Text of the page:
Hannah Beatrice Quinn

Hannah Beatrice Quinn

Hannah Beatrice Quinn Brooms And Dustpans

The 24-year-old dreams of finding her stylish wares in homes throughout the country. These brooms and dustpans were part of her BFA thesis show at California College of the Arts.

Mark Serr

Brooms and dustpans aren’t likely to become trendy objects anytime soon, but this doesn’t deter 24-year-old Hannah Beatrice Quinn. She wants to make something you need.

Starting with her thesis in the furniture design program at California College of the Arts, Quinn has been thoughtfully building a collection of what she calls “fine, handcrafted objects for daily life.”

“In my generation, there's this whole thing of not wanting your parents' stuff and not wanting things that you have to carry around,” says Quinn, who earned her BFA in 2014. In her work, the San Francisco artist strives for a compromise between “special object” and necessity. “Like, if you’re going to be cooking, you need a good cutting board. You need a broom for wherever you live.”

And Quinn’s brooms, like each of her chosen objects, are not the kind you have to hide in your closet. She sources the corn straw from a third-generation broom maker in California’s Central Valley. She hand-bevels the handles from walnut, cherry, or ash, before topping them with a leather strap for hanging.

“Especially in San Francisco, spaces where we live are getting smaller. Not everyone has a broom closet,” Quinn explains. Hearing her describe her devotion to function, it’s easy to forget the kicker: Her brooms are works of art that flatter any wall.

After graduating from CCA, Quinn landed a coveted spot with Workshop Residence, a for-profit San Francisco retail operation that brings together artists and product design, providing the financial backing to carry ideas into production. There, she refined her ability to both satisfy her artistic vision and produce market-feasible goods.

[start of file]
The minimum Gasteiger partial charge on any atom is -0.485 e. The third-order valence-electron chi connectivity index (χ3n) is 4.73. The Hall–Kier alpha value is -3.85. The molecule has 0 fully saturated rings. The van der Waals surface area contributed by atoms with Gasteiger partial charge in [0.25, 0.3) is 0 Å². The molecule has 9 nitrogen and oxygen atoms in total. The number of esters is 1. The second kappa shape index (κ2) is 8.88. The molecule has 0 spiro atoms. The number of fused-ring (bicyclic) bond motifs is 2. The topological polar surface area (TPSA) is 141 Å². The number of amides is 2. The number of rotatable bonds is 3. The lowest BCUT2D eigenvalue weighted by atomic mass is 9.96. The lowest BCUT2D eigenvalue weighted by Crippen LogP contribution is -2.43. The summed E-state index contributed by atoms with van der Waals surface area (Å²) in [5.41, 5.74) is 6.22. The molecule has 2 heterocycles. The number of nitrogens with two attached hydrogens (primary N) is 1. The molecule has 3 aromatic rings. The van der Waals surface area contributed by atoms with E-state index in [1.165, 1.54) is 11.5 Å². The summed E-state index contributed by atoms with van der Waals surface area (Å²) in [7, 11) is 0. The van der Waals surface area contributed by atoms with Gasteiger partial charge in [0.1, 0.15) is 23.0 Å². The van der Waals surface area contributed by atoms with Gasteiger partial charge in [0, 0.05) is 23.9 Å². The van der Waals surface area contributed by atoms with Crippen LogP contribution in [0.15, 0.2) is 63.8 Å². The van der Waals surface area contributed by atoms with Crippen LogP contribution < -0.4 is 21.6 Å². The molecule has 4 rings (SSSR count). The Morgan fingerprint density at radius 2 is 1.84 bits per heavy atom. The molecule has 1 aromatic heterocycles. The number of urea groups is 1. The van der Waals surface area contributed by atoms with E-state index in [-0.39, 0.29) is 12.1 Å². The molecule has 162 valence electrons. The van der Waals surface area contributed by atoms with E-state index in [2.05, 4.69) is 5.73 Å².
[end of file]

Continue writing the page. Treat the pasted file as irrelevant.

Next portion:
Quinn’s Type A Stools are a clear example of this mediation between work and play: Thick, walnut tops rest on colorful steel legs that jut out at varied angles. Her powder-coated steel bookends are similarly playful. The result: a set of unique, attractive objects that stays true to Quinn’s insistence on usefulness.

“I’d love in 10 years to walk into a person’s house, in, like, Michigan, and see somebody with my broom,” she says. “Sometimes I think about just taking stuff to the thrift store to see it just get sold for $10, and seeing somebody else get to take it home.”

Since completing her stint at Workshop Residence, Quinn rents part of a co-working space called Hunt Projects, a money-saving measure that’s made it possible for her to continue her work post-graduation. She also participates in a collective with three former classmates called Make.Do.; it’s named for a World War II-era campaign by the British government to encourage creative thriftiness in austere times.

The group works together on pieces such as the Make.Do. camp stool, which combines Quinn’s woodworking with a textile artist’s organic cotton seat. The collaboration gives Quinn a place to think beyond her usual approach, while remaining rooted in the practical world.

“Having some sort of boundary is really nice,” she says. “So if I have an idea and I want to make it, I’ll make it. But then I’ll take it, look at it, and go, ‘OK, I’ve got one of these; now what can I do that everyone else can enjoy?’ ”
 



The Right Direction

Creative context: Quinn hails from an artistically oriented family. Her mother is a graphic designer, her father, a historic-preservation architect.

Multifaceted maker: “When I went to CCA, I thought I was going to be a textiles major,” Quinn recalls. She did, in fact, take as many textile classes as she could – along with electives in jewelry, fashion, and photography.

Right place, right time: As an art school grad, Quinn credits Workshop Residence with giving her a formative grounding in product design. The organization is the brainchild of Ann Hatch, a wellknown San Francisco art patron and the great granddaughter of T.B. Walker, who founded what became Minneapolis’ Walker Art Center in 1879.